The Compost Toilet

As mentioned in the earlier post, one of the most important things I’ve learned while living tiny and off-grid is that compost toilets aren’t really a big deal.

My compost toilet.

My compost toilet.

When people find out that I use a compost toilet, they are surprised and fascinated. It’s amazing just how much our society has become detached from such a basic human function. One of my heroes, Mark Boyle, once said: “If we had to clean our own drinking water, we probably wouldn’t shit in it,” and I truly believe the detachment we have with regard to our resources and our own bodies has led to the environmental problems we have today.

I believe another reason people are surprised to discover I use a compost toilet is because I’m a rather “prissy” person, and my fastidiousness when it comes to keeping clean clashes with their preconceived notions of what a compost toilet, and people who use one, are like. People assume compost toilets are like an outhouse or portable-potty: dark, dank, stinky, and dirty. This couldn’t be further from the truth.

As I researched different methods of composting “humanure”, I settled on the dry composting (also known as “waterless”) method.

There are different dry composting systems. There are toilets that are self-contained composting units that supposedly break down waste into compost quickly and have no smell, but it just didn’t make sense to be spending $2000 on a mechanical unit that was unattractive, filled with mechanical parts that can break/need replacing, and just speeds up a natural process.

There are incinerator toilets. But I found they were also expensive, noisy, messy, and would increase my dependency on propane.

So I went with the simple sawdust and plastic 5 gallon bucket design. The bucket is hidden by a wooden chamber lined with sheet vinyl for easy clean-up that has a regular toilet lid on top. And after more than a year of composting my waste via this method I can say with some authority that it’s not difficult, icky, or smelly. Emptying and cleaning the bucket is simple, the toilet chamber is easy to keep clean, and next year I will have new soil that I can use in my garden.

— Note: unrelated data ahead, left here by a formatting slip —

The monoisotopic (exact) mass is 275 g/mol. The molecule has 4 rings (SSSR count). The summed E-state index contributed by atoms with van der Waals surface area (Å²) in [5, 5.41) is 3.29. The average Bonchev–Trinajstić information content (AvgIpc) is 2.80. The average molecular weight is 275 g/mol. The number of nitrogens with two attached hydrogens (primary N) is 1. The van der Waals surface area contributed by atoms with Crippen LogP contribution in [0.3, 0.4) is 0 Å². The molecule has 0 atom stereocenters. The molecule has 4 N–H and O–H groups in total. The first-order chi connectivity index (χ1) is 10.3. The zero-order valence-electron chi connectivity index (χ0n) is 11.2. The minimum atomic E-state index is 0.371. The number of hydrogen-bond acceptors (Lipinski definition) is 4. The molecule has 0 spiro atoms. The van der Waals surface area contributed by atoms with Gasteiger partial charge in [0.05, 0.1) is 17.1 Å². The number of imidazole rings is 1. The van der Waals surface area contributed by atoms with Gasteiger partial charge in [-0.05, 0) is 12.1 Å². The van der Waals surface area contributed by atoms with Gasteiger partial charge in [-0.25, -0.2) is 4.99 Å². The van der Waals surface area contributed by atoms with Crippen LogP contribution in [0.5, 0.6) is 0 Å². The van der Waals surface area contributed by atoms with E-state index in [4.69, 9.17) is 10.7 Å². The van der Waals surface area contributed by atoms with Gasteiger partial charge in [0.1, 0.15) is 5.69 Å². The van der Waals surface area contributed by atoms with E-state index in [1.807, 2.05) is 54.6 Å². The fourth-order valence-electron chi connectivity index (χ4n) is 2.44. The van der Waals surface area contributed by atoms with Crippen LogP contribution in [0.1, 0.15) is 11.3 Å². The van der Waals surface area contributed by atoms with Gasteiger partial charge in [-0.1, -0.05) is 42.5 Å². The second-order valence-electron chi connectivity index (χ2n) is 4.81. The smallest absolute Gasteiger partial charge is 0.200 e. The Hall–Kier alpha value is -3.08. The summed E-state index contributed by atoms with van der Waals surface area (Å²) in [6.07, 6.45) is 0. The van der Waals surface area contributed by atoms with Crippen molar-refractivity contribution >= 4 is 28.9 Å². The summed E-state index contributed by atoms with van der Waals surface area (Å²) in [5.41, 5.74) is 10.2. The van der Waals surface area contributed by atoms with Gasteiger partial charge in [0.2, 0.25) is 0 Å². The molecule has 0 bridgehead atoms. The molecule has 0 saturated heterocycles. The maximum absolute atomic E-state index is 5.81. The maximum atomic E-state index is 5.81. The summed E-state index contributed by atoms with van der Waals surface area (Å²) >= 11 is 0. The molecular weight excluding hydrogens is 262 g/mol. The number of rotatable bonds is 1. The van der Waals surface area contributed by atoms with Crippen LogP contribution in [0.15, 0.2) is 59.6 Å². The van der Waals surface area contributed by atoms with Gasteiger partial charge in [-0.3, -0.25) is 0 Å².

Compost directions.

Compost directions.

I put directions on the wall above the toilet for people who come to my home. You “do your business” as usual, then cover with multiple scoops of fresh sawdust from non-treated wood (I get my sawdust for free from a neighbor who mills wood on his property). The sawdust is what prevents odor – not the toilet lid (but the lid is kept down to deter pests). You can also use peat moss as cover material for the compost, and during the winter I also use some of the ash from my wood stove (after it has cooled). All three absorb odor and moisture, and once waste is covered up with the material, there is no smell.

The inside of the chamber is easy to clean up with a quick spray and wipe down. I rotate between two 5 gallon compost buckets and usually have to empty a bucket about twice a week. When the bucket is full, I remove it from the chamber through a small hidden door on the outside of the house and then dump it in the compost bin (which is also where I also put my kitchen compost). I then rinse out the bucket and pour that water into the compost bin, too. Once the bucket is emptied and rinsed, I let it dry out and place the second empty bucket back into the chamber, cover the bottom with an inch of sawdust, and it’s ready to be used again.

My composting area is made out of wooden pallets. I do a layer method: greens (a nitrogen layer which includes green grass clippings, food scraps, coffee grounds, etc.), then browns (a carbon layer that includes dry grass, dry leaves, and dry hay or straw), then greens, then browns.  The colors are weird because some of the “greens” are brown in color, but the idea is that the carbon materials are more dead dry stuff and the nitrogen is hot rotting stuff. I keep long hay and grass to cover the top of the compost after it is dumped. This top layer of long hay/long greens helps control any odor from the decomposing compost pile.

I don’t know, maybe I’m different than my sustainable peers who have already written on the subject of dry compost toilets, but I did not find the transition difficult to make. I grumble a bit when I have to empty the bucket when I’m tired, or when it’s cold outside (I remember the first time I found the bucket contents had frozen in the winter – what the hell?!? Then I discovered that giving the bucket a couple kicks on the side loosened things up so it could be emptied without a problem), but that’s no different than the grumble people make when they have to take out the trash. The benefits of turning waste and food scraps into an important environmental resource that can be used to grow food far outweighs any perceived momentary inconvenience.